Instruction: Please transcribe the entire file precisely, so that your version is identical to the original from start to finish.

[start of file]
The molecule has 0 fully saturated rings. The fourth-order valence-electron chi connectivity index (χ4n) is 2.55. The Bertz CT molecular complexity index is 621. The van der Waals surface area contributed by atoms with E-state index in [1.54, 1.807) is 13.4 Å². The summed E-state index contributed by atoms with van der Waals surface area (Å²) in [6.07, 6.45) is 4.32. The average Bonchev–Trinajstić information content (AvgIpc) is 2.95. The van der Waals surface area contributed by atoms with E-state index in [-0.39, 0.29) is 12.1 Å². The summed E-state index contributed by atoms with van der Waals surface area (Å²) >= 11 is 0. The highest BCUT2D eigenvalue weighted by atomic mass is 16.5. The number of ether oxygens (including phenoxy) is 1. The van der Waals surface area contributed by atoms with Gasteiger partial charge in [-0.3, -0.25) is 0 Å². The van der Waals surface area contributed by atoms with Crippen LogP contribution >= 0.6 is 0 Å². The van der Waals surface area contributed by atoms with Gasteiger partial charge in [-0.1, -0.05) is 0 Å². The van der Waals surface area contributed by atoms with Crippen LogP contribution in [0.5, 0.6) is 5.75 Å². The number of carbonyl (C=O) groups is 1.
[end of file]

The molecule has 0 fully saturated rings. The fourth-order valence-electron chi connectivity index (χ4n) is 2.55. The Bertz CT molecular complexity index is 621. The van der Waals surface area contributed by atoms with E-state index in [1.54, 1.807) is 13.4 Å². The summed E-state index contributed by atoms with van der Waals surface area (Å²) in [6.07, 6.45) is 4.32. The average Bonchev–Trinajstić information content (AvgIpc) is 2.95. The van der Waals surface area contributed by atoms with E-state index in [-0.39, 0.29) is 12.1 Å². The summed E-state index contributed by atoms with van der Waals surface area (Å²) >= 11 is 0. The highest BCUT2D eigenvalue weighted by atomic mass is 16.5. The number of ether oxygens (including phenoxy) is 1. The van der Waals surface area contributed by atoms with Gasteiger partial charge in [-0.3, -0.25) is 0 Å². The van der Waals surface area contributed by atoms with Crippen LogP contribution >= 0.6 is 0 Å². The van der Waals surface area contributed by atoms with Gasteiger partial charge in [-0.1, -0.05) is 0 Å². The van der Waals surface area contributed by atoms with Crippen LogP contribution in [0.5, 0.6) is 5.75 Å². The number of carbonyl (C=O) groups is 1.